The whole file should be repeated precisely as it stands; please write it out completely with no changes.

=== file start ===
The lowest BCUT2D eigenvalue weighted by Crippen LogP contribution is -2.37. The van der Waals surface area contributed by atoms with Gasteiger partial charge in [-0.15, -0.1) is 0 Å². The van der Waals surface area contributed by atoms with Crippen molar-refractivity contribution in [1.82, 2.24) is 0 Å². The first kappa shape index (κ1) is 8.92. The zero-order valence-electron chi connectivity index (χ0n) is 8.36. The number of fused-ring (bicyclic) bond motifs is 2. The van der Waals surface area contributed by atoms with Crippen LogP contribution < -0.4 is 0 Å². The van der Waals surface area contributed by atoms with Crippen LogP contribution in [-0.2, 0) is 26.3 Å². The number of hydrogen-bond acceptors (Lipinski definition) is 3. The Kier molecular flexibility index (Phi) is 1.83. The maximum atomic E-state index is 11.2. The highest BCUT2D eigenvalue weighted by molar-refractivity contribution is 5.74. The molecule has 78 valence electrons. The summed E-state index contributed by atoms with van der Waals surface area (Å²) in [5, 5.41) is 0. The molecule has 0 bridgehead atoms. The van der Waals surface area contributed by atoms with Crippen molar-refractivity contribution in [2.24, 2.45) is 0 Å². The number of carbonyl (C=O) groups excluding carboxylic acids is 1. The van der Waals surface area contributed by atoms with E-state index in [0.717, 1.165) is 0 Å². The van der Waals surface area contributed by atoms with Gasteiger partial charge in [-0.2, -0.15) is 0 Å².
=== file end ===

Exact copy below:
The lowest BCUT2D eigenvalue weighted by Crippen LogP contribution is -2.37. The van der Waals surface area contributed by atoms with Gasteiger partial charge in [-0.15, -0.1) is 0 Å². The van der Waals surface area contributed by atoms with Crippen molar-refractivity contribution in [1.82, 2.24) is 0 Å². The first kappa shape index (κ1) is 8.92. The zero-order valence-electron chi connectivity index (χ0n) is 8.36. The number of fused-ring (bicyclic) bond motifs is 2. The van der Waals surface area contributed by atoms with Crippen LogP contribution < -0.4 is 0 Å². The van der Waals surface area contributed by atoms with Crippen LogP contribution in [-0.2, 0) is 26.3 Å². The number of hydrogen-bond acceptors (Lipinski definition) is 3. The Kier molecular flexibility index (Phi) is 1.83. The maximum atomic E-state index is 11.2. The highest BCUT2D eigenvalue weighted by molar-refractivity contribution is 5.74. The molecule has 78 valence electrons. The summed E-state index contributed by atoms with van der Waals surface area (Å²) in [5, 5.41) is 0. The molecule has 0 bridgehead atoms. The van der Waals surface area contributed by atoms with Crippen molar-refractivity contribution in [2.24, 2.45) is 0 Å². The number of carbonyl (C=O) groups excluding carboxylic acids is 1. The van der Waals surface area contributed by atoms with E-state index in [0.717, 1.165) is 0 Å². The van der Waals surface area contributed by atoms with Gasteiger partial charge in [-0.2, -0.15) is 0 Å².